Since all transactions are maintained on the ledger, nodes in the network will verify each time that the total amount of the transactions, i.e the current balance is correlated with the previous transactions. It is due to this security check, it is not possible to double-spend received Bitcoins.
Transactions are passed from node to node within the network, so the order in which 2 transactions reach each node can be different. You could send bitcoins through a transaction, wait for me to ship a product and then send a reverse transaction back to your own account. In this case, it is possible that some nodes receive the second transaction before the first one and therefore consider the first payment transaction invalid as the node believes that the bitcoins are already spent. Therefore, there is no way to tell if a transaction happened before another, and this opens up the potential for fraudulent attacks or a hacker to steal bitcoins.
To solve the above case, blockchain uses node agreements to order transactions. And this is done by grouping transactions into a block.
What is a block?
A block contains a definite number of transactions and a link to the previous block, putting one block after the other in time. Blocks are therefore organized into a time-related chain and hence the term for the network ‘BLOCKCHAIN. All the transactions in a particular block are said to have happened at the same time. For a new block to be added to blockchain by a node, it needs to provide the block with the answer to a complex mathematical problem created using an irreversible cryptographic hash function. In other words, this is called Proof of Work. Anybody who provides their computing power to act as a node in the network is called a miner.
The only way to solve such a mathematical problem is to guess random numbers that combined with the previous block content generate a defined result (usually a number below a certain value). This consumes a lot of computation power.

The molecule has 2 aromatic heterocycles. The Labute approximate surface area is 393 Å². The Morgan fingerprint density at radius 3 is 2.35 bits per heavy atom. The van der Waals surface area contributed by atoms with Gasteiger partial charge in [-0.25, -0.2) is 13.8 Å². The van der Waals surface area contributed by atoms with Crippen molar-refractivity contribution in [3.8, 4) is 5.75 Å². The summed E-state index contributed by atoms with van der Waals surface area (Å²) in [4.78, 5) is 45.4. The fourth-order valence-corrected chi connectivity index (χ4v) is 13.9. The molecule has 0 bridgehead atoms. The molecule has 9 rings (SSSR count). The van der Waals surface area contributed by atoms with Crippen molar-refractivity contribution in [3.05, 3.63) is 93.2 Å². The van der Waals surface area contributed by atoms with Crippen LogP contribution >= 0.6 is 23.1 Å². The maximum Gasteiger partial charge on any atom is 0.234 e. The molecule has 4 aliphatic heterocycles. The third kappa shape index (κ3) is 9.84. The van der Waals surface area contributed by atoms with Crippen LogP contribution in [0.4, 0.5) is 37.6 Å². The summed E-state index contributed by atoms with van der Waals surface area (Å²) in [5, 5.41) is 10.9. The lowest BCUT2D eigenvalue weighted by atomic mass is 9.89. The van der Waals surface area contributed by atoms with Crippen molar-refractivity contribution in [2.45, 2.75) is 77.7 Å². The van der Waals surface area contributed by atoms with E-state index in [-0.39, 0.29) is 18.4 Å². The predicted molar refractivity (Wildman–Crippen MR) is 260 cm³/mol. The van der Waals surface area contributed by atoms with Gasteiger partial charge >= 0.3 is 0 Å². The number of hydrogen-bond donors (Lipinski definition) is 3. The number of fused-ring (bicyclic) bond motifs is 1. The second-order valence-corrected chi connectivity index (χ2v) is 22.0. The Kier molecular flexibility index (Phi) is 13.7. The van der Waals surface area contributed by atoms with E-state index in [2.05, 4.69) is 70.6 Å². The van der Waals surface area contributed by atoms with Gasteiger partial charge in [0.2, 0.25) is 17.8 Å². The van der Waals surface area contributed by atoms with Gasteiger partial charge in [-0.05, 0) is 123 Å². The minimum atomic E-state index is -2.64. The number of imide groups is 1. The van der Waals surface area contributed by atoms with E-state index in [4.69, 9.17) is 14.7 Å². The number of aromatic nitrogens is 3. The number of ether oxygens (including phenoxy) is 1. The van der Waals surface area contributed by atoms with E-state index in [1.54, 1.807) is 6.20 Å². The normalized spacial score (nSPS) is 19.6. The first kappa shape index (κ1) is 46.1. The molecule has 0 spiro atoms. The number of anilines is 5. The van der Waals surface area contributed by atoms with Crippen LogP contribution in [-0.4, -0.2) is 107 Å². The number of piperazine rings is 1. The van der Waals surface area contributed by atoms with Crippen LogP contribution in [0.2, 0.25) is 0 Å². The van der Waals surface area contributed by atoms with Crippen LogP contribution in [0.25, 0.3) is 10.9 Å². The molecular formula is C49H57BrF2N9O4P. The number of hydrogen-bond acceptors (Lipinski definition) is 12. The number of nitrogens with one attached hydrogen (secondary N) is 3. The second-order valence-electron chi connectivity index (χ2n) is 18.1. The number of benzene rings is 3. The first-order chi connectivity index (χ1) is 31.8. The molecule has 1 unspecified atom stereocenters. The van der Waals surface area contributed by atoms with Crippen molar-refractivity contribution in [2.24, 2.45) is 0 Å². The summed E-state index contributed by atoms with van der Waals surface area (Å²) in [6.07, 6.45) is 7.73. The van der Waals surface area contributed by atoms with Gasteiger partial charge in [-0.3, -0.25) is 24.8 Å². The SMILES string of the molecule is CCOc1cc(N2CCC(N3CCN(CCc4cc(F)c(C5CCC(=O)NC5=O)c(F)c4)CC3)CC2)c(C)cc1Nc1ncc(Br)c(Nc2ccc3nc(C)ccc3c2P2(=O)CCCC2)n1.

Proof of Work(PoW)
An algorithm used to confirm transactions on the blockchain and this is done by competing nodes/miners trying to solve the complex mathematical problems (energy, time and GPU/CPU consuming) to earn a reward.
Proof of Work has the following challenges:
1. High energy consuming method — more computational resources required and hence very expensive
2. The computations made or the mathematical puzzles solved have no useful application by themselves
3. 51% attack
51% attack refers to an attack on a blockchain by miner(s) controlling more than 50% of the network’s computing resources with the ability to prevent new transactions from gaining confirmations, allowing them to halt payments between users. They would also be able to reverse transactions that were completed while in control of the network, meaning they could double-spend coins. This is the major drawback of PoW.
Proof of Stake(PoS)
There are no miners who are rewarded in PoS as in the case of PoW. Instead, a block creator is chosen in a deterministic manner depending on the wealth or the number of crypto coins he or she holds(stake). And these creators are called forgers. This way, instead of utilizing energy to answer PoW puzzles, a PoS forger is limited to mining a percentage of transactions that is reflective of his or her ownership stake.
Proof of Stake, Proof of Work along with Proof of Algorithm, Proof of Burn, Proof of Capacity, Proof of Assignment are called consensus algorithms.
Consensus algorithms are algorithms designed to achieve reliability in a network involving multiple unreliable nodes.
5. What are the challenges with blockchain?
ImageCredits: GeoSpatial World, CNBC, Techbullion, Medium
4.How Blockchain Works? was originally published in Data Driven Investor on Medium, where people are continuing the conversation by highlighting and responding to this story.